Since the App Store launched, one of the more busy categories has been Photo & Video apps. Many apps have provided filters to enhance or destroy our photographs, and some of those filters have tried to turn photos into what look like paintings or drawings. I say "tried" because most of those have failed to do a good job. Waterlogue (US$2.99) is a universal iOS app from Tinrocket, LLC's John Balestrieri and Robert Clair that does one thing -- transforming your photos into watercolor-like images -- very well.
Waterlogue is very simple to use: just launch the app, take a photo or select one from your photo library by tapping a camera button, and then let Waterlogue work its magic. If you like what Waterlogue has done with your photo -- which will happen most of the time -- a tap on a heart icon lets you share your painting with Instagram, Twitter, Tumblr or have it printed on a 4 x 6 inch postcard by Sincerely and shipped "anywhere in the world." Your artworks can also be saved to your Photo Library, opened in another app, or emailed.
As a user, you could just stop there as your results are usually fantastic, but Waterlogue lets you tweak your images. All of the tools are available in a single sliding row at the bottom of the app. First, you have your choice of a dozen slightly different painting types: Natural, Bold, Luminous, "It's Technical", Travelogue, Rainy, Illustration, Soaked, Shallow, Color Bloom, Fashionable, and Blotted. But wait, there's more! You can also select the size of brush you're using, change the image brightness, and add a border -- which for the sake of realism even has some "paint" that has run off of the side of your image and onto the border.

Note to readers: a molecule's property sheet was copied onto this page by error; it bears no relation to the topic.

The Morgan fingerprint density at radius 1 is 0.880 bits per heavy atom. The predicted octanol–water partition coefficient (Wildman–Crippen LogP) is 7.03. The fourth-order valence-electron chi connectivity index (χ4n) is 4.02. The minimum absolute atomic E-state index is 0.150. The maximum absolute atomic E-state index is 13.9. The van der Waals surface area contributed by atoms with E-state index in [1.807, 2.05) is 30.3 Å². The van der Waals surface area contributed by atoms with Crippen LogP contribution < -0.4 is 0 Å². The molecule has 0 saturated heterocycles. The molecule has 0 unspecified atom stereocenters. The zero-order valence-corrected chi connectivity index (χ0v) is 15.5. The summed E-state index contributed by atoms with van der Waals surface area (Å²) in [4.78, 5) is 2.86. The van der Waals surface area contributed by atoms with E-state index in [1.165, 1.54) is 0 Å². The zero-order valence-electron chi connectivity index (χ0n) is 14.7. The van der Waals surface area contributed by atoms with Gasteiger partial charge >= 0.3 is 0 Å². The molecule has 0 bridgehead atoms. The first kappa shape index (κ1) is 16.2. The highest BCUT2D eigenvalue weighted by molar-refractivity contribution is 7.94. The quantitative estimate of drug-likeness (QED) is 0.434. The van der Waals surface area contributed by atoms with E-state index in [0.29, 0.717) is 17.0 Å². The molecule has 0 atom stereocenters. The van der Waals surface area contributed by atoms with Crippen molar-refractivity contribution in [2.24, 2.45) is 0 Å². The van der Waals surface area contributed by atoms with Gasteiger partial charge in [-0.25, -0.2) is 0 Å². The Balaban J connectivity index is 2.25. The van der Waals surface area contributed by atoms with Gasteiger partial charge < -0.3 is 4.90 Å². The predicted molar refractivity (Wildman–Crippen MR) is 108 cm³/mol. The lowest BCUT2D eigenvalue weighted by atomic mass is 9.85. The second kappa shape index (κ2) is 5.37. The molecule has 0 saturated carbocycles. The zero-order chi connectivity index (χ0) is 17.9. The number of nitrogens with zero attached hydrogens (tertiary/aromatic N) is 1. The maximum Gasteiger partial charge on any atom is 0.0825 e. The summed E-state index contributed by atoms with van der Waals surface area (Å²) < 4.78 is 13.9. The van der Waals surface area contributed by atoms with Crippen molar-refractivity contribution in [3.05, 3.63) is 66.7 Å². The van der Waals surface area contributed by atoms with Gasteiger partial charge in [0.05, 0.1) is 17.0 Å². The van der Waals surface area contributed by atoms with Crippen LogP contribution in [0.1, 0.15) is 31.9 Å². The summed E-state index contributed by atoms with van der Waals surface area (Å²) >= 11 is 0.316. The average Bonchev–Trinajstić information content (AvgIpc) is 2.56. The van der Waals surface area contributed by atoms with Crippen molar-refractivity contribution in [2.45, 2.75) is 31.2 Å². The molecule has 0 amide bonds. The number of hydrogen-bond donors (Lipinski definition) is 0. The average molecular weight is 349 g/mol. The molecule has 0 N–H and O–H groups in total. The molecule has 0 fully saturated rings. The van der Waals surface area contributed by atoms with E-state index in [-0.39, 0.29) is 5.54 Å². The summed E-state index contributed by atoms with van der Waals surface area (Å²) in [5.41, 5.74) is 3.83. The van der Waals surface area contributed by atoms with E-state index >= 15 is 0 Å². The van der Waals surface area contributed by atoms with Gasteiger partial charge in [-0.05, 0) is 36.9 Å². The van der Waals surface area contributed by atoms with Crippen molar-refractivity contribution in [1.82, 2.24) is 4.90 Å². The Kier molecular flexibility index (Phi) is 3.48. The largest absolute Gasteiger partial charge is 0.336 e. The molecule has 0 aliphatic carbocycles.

All of the images you see in this post were taken with my iPhone camera at some point in the last two months and then run through Waterlogue to give them that soft, hand-painted look.
One thing I always wanted to do but never had the talent for is to create trip journals that are illustrated with paintings. With Waterlogue able to magically create beautiful watercolors of my photos in seconds, I can see using it and a travel journal app (perhaps Trip Journal or AOL's MapQuest Travel Blogs) to capture my memories.
At this point, there's nothing more that I can say about Waterlogue other than "buy it". The app is universal, requires iOS 7.0 or better, and is optimized for iPhone 5.